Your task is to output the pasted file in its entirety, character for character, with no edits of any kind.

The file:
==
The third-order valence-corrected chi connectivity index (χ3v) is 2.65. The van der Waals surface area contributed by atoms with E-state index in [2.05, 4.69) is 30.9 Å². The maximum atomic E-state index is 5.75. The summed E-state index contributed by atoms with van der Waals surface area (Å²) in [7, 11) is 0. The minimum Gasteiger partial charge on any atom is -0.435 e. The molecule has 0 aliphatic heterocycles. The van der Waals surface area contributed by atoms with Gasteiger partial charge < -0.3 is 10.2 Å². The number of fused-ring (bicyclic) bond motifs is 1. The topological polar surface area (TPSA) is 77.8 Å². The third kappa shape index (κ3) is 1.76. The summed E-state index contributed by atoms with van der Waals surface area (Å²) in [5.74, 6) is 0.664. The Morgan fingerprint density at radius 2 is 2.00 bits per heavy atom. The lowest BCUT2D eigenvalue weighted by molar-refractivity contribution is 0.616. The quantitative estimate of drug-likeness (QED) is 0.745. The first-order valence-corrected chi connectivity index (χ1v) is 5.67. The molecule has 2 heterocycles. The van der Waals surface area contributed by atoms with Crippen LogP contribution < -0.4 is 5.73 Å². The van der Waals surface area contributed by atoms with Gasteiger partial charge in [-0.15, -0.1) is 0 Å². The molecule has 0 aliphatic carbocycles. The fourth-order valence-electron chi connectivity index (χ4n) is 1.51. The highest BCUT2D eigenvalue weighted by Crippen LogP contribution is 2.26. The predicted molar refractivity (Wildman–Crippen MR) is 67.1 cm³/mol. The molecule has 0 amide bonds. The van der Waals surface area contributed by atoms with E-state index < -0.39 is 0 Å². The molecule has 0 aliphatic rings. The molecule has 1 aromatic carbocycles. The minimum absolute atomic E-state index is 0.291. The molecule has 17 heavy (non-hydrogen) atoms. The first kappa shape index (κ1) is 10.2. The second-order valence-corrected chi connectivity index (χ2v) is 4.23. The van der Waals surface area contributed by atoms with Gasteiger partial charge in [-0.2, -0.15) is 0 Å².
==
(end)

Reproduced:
The third-order valence-corrected chi connectivity index (χ3v) is 2.65. The van der Waals surface area contributed by atoms with E-state index in [2.05, 4.69) is 30.9 Å². The maximum atomic E-state index is 5.75. The summed E-state index contributed by atoms with van der Waals surface area (Å²) in [7, 11) is 0. The minimum Gasteiger partial charge on any atom is -0.435 e. The molecule has 0 aliphatic heterocycles. The van der Waals surface area contributed by atoms with Gasteiger partial charge < -0.3 is 10.2 Å². The number of fused-ring (bicyclic) bond motifs is 1. The topological polar surface area (TPSA) is 77.8 Å². The third kappa shape index (κ3) is 1.76. The summed E-state index contributed by atoms with van der Waals surface area (Å²) in [5.74, 6) is 0.664. The Morgan fingerprint density at radius 2 is 2.00 bits per heavy atom. The lowest BCUT2D eigenvalue weighted by molar-refractivity contribution is 0.616. The quantitative estimate of drug-likeness (QED) is 0.745. The first-order valence-corrected chi connectivity index (χ1v) is 5.67. The molecule has 2 heterocycles. The van der Waals surface area contributed by atoms with Crippen LogP contribution < -0.4 is 5.73 Å². The van der Waals surface area contributed by atoms with Gasteiger partial charge in [-0.15, -0.1) is 0 Å². The molecule has 0 aliphatic carbocycles. The fourth-order valence-electron chi connectivity index (χ4n) is 1.51. The highest BCUT2D eigenvalue weighted by Crippen LogP contribution is 2.26. The predicted molar refractivity (Wildman–Crippen MR) is 67.1 cm³/mol. The molecule has 0 amide bonds. The van der Waals surface area contributed by atoms with E-state index < -0.39 is 0 Å². The molecule has 0 aliphatic rings. The molecule has 1 aromatic carbocycles. The minimum absolute atomic E-state index is 0.291. The molecule has 17 heavy (non-hydrogen) atoms. The first kappa shape index (κ1) is 10.2. The second-order valence-corrected chi connectivity index (χ2v) is 4.23. The van der Waals surface area contributed by atoms with Gasteiger partial charge in [-0.2, -0.15) is 0 Å².